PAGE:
I’ve been seriously rethinking affiliate advertising.
From a business perspective, it feels like a wash, as sales are made one way or another. I’ve been toying with canceling my own affiliate program with Live Theme, as I’ve seen esteemed WordPress theme developers cancel their own–like 8BIT and WooThemes.
To fully consider ending my own affiliate program, I decided I would test things out from the affiliate point of view. After all, ChurchMag has a far bigger reach than your average website and I get multiple affiliate requests from business every month.
Here were my findings:
The Truth About Affiliate Ads
Since placing ChurchMag on Site5, I decided I would sign-up for the affiliate program and try it for one entire month. Most of our audience is interested in solid web hosting, so it was a natural fit:
After an entire month of running the ad, I converted:
Zero. Nothing. Niente.
Did I serve up some decent traffic to Site5?
Who knows how many sales Site5 will render from this one month of free advertising, as that’s how it all ended.
So why didn’t it work?
Chris Ames from 8BIT explains it like only Chris can–like a magical unicorn breathing softly in the morning light:
Yes, your friend really did learn about Standard from you. Yes, he remembered to click through your affiliate link. But when he got to the checkout page, he saw this:
“Hmmm…” your loyal reader thought at the last minute. “I wonder if there are any coupon codes available? I’ll just Google real quick.” And when he did, he found something like this…
The moment your friend clicks the Reveal Code button, your affiliate code is removed and a new one is put in it’s place. Simple as that. Your commission has been hijacked, and in a sense, you’ve been robbed.
I know this isn’t always the case, but it happens.
In the case of my Site5 test, if you’ve ever considered Site5 and visited their website, you can forget about the affiliate link working, too–even though it was my ad that pushed you over the edge for a sale.
It’s Like Radio Advertising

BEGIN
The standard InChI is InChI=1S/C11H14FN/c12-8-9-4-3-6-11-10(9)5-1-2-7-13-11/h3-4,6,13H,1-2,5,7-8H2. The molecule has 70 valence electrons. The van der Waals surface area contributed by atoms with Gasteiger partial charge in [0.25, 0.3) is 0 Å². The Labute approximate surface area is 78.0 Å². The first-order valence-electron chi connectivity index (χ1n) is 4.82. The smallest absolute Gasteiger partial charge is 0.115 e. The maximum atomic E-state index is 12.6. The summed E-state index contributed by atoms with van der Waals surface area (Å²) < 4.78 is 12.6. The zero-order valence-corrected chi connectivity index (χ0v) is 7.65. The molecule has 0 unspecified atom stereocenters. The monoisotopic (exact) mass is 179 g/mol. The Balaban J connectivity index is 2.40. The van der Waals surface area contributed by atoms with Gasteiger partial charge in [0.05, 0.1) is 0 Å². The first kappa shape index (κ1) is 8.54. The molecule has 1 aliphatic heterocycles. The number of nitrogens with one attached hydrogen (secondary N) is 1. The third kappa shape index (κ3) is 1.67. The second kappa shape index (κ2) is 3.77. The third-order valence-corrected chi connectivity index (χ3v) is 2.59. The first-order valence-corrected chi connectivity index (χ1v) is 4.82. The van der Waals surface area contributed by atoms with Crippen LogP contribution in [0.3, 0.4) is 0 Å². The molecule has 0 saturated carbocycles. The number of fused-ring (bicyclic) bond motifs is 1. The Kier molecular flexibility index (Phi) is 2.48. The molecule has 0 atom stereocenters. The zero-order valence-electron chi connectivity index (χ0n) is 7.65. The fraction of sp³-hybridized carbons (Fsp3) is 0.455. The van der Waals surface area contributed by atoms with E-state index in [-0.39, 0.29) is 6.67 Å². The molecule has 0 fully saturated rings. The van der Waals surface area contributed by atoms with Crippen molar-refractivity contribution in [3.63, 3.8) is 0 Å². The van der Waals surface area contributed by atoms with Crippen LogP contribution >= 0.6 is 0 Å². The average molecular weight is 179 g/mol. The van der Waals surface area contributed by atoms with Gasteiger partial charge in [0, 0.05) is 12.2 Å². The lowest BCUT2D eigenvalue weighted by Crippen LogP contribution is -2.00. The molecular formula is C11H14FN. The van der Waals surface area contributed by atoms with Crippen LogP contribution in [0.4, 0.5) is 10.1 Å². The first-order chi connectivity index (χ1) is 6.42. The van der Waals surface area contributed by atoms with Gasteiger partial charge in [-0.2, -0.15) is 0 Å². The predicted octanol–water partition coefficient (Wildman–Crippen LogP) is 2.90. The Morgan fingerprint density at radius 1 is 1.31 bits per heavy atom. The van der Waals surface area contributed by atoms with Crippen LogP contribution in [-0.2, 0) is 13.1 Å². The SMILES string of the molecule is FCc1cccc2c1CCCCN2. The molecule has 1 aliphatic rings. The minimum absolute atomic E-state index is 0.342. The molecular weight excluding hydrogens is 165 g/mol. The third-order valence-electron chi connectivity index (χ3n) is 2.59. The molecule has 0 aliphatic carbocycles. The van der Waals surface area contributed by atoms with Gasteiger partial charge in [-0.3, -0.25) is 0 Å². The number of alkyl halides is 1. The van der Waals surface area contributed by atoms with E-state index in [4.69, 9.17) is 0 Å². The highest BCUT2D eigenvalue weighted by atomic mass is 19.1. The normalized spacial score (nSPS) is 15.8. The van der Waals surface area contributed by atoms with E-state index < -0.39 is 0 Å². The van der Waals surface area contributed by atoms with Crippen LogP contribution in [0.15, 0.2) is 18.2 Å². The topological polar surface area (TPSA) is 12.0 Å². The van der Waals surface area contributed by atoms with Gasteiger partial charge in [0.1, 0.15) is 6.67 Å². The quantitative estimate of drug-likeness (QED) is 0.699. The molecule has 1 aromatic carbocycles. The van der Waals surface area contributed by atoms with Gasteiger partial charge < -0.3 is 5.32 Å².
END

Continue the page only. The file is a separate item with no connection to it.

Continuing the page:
I can tell you from my radio days that radio advertising has similar hurdles. Some business wanted the ad to say something like:
“Tell us you heard about us on WXYZ and we’ll give you 10% off!”
Truth of the matter is, most people don’t remember or feel weird about saying it. This is an awful way to measure advertising success. Besides, reach is just that. It’s reach. The impact of advertising can have its effects months–sometimes years–after its made an impression on the audience.
And this is why affiliate advertising doesn’t work.
What Should You Do
I’m sure there are many of you who have placed an affiliate ad on your blog or website. You figure, why not?
I’ll tell you why:
Your space is worth something.
If you really want to place some ads on your website, use a service like Buy Sell Ads or Beacon Ads. The minimum is usually around $10, so you only earn about $7 after they collect their portion. But at least it pays!
You may also want to consider giving some space to causes you care about. Seriously. If you’re going to give your ad space away, it might as well be for a good cause.
As for all of those businesses that inquire about ChurchMag becoming an affiliate, these are some of the technical reasons why I won’t sign up. The real reason why I won’t, is I respect my real advertisers–those that appreciate the value of the ChurchMag community.
And that’s the truth about affiliate ads.